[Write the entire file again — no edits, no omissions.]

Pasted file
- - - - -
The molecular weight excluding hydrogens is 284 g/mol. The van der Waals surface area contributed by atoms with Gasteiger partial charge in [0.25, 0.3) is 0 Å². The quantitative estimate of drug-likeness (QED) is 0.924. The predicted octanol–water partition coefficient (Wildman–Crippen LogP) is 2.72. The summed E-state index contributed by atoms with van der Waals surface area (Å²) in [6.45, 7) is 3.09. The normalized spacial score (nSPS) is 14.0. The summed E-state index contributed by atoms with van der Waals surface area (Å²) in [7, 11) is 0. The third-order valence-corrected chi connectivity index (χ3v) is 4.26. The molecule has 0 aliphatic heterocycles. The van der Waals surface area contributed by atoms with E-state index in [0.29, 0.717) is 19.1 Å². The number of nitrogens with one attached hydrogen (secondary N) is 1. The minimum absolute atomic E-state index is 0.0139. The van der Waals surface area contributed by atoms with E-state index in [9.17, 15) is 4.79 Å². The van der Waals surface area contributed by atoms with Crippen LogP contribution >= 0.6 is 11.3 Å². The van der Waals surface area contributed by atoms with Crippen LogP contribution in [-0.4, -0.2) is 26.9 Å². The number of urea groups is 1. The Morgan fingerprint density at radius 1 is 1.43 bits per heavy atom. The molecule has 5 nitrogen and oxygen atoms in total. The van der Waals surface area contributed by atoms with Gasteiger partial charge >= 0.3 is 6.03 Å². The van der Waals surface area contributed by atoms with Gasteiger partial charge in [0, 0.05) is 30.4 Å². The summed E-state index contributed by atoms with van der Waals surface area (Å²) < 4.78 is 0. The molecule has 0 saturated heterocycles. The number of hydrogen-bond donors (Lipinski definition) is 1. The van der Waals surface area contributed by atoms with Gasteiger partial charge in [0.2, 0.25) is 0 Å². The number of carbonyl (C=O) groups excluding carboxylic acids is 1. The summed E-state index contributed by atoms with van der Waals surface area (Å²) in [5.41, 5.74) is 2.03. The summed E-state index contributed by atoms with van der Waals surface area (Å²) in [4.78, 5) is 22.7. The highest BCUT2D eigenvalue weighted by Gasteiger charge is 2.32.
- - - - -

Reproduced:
The molecular weight excluding hydrogens is 284 g/mol. The van der Waals surface area contributed by atoms with Gasteiger partial charge in [0.25, 0.3) is 0 Å². The quantitative estimate of drug-likeness (QED) is 0.924. The predicted octanol–water partition coefficient (Wildman–Crippen LogP) is 2.72. The summed E-state index contributed by atoms with van der Waals surface area (Å²) in [6.45, 7) is 3.09. The normalized spacial score (nSPS) is 14.0. The summed E-state index contributed by atoms with van der Waals surface area (Å²) in [7, 11) is 0. The third-order valence-corrected chi connectivity index (χ3v) is 4.26. The molecule has 0 aliphatic heterocycles. The van der Waals surface area contributed by atoms with E-state index in [0.29, 0.717) is 19.1 Å². The number of nitrogens with one attached hydrogen (secondary N) is 1. The minimum absolute atomic E-state index is 0.0139. The van der Waals surface area contributed by atoms with E-state index in [9.17, 15) is 4.79 Å². The van der Waals surface area contributed by atoms with Crippen LogP contribution >= 0.6 is 11.3 Å². The van der Waals surface area contributed by atoms with Crippen LogP contribution in [-0.4, -0.2) is 26.9 Å². The number of urea groups is 1. The Morgan fingerprint density at radius 1 is 1.43 bits per heavy atom. The molecule has 5 nitrogen and oxygen atoms in total. The van der Waals surface area contributed by atoms with Gasteiger partial charge >= 0.3 is 6.03 Å². The van der Waals surface area contributed by atoms with Gasteiger partial charge in [0, 0.05) is 30.4 Å². The summed E-state index contributed by atoms with van der Waals surface area (Å²) < 4.78 is 0. The molecule has 0 saturated heterocycles. The number of hydrogen-bond donors (Lipinski definition) is 1. The van der Waals surface area contributed by atoms with Gasteiger partial charge in [0.2, 0.25) is 0 Å². The number of carbonyl (C=O) groups excluding carboxylic acids is 1. The summed E-state index contributed by atoms with van der Waals surface area (Å²) in [5.41, 5.74) is 2.03. The summed E-state index contributed by atoms with van der Waals surface area (Å²) in [4.78, 5) is 22.7. The highest BCUT2D eigenvalue weighted by Gasteiger charge is 2.32.